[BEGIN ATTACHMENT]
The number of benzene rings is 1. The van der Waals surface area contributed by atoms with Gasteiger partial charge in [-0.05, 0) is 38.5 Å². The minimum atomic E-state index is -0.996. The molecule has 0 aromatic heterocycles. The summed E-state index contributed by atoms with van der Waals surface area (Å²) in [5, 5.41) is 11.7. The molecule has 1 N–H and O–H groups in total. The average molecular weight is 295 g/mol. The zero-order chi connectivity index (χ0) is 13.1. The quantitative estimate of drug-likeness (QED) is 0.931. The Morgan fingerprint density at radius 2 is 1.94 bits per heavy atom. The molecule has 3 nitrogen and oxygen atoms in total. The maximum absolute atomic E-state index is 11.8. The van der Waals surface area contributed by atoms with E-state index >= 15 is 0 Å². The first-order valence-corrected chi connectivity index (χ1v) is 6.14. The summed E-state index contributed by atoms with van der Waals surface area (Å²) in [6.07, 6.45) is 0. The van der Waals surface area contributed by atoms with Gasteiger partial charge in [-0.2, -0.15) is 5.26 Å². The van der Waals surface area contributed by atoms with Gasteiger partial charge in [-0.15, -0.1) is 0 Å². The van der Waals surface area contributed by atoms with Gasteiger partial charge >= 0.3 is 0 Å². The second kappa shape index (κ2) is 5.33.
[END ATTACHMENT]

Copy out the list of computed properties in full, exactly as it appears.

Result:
The number of benzene rings is 1. The van der Waals surface area contributed by atoms with Gasteiger partial charge in [-0.05, 0) is 38.5 Å². The minimum atomic E-state index is -0.996. The molecule has 0 aromatic heterocycles. The summed E-state index contributed by atoms with van der Waals surface area (Å²) in [5, 5.41) is 11.7. The molecule has 1 N–H and O–H groups in total. The average molecular weight is 295 g/mol. The zero-order chi connectivity index (χ0) is 13.1. The quantitative estimate of drug-likeness (QED) is 0.931. The Morgan fingerprint density at radius 2 is 1.94 bits per heavy atom. The molecule has 3 nitrogen and oxygen atoms in total. The maximum absolute atomic E-state index is 11.8. The van der Waals surface area contributed by atoms with E-state index >= 15 is 0 Å². The first-order valence-corrected chi connectivity index (χ1v) is 6.14. The summed E-state index contributed by atoms with van der Waals surface area (Å²) in [6.07, 6.45) is 0. The van der Waals surface area contributed by atoms with Gasteiger partial charge in [-0.2, -0.15) is 5.26 Å². The van der Waals surface area contributed by atoms with Gasteiger partial charge in [-0.15, -0.1) is 0 Å². The van der Waals surface area contributed by atoms with Gasteiger partial charge >= 0.3 is 0 Å². The second kappa shape index (κ2) is 5.33.